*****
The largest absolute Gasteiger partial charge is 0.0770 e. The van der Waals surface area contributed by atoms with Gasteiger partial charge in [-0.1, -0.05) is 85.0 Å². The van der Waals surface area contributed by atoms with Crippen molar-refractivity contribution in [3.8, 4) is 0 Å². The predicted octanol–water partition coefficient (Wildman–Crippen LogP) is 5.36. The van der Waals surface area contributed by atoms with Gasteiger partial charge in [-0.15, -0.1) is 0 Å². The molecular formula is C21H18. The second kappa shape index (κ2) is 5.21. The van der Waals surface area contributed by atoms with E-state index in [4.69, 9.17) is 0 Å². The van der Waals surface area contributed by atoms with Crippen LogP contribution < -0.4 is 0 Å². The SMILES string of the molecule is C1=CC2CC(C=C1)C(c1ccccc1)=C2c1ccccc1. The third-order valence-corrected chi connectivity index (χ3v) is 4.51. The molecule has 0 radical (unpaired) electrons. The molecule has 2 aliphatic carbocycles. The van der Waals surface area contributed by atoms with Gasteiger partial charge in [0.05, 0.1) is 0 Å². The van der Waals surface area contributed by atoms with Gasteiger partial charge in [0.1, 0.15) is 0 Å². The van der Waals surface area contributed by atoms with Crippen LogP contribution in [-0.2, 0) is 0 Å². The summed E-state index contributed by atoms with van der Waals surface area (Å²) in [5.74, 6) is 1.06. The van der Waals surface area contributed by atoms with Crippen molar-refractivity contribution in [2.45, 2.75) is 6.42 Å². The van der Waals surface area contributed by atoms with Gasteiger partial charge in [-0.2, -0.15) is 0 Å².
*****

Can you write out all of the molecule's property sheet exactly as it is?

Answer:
The largest absolute Gasteiger partial charge is 0.0770 e. The van der Waals surface area contributed by atoms with Gasteiger partial charge in [-0.1, -0.05) is 85.0 Å². The van der Waals surface area contributed by atoms with Crippen molar-refractivity contribution in [3.8, 4) is 0 Å². The predicted octanol–water partition coefficient (Wildman–Crippen LogP) is 5.36. The van der Waals surface area contributed by atoms with Gasteiger partial charge in [-0.15, -0.1) is 0 Å². The molecular formula is C21H18. The second kappa shape index (κ2) is 5.21. The van der Waals surface area contributed by atoms with E-state index in [4.69, 9.17) is 0 Å². The van der Waals surface area contributed by atoms with Crippen LogP contribution < -0.4 is 0 Å². The SMILES string of the molecule is C1=CC2CC(C=C1)C(c1ccccc1)=C2c1ccccc1. The third-order valence-corrected chi connectivity index (χ3v) is 4.51. The molecule has 0 radical (unpaired) electrons. The molecule has 2 aliphatic carbocycles. The van der Waals surface area contributed by atoms with Gasteiger partial charge in [0.05, 0.1) is 0 Å². The van der Waals surface area contributed by atoms with Gasteiger partial charge in [0.1, 0.15) is 0 Å². The van der Waals surface area contributed by atoms with Crippen LogP contribution in [-0.2, 0) is 0 Å². The summed E-state index contributed by atoms with van der Waals surface area (Å²) in [5.74, 6) is 1.06. The van der Waals surface area contributed by atoms with Crippen molar-refractivity contribution in [2.45, 2.75) is 6.42 Å². The van der Waals surface area contributed by atoms with Gasteiger partial charge in [-0.2, -0.15) is 0 Å².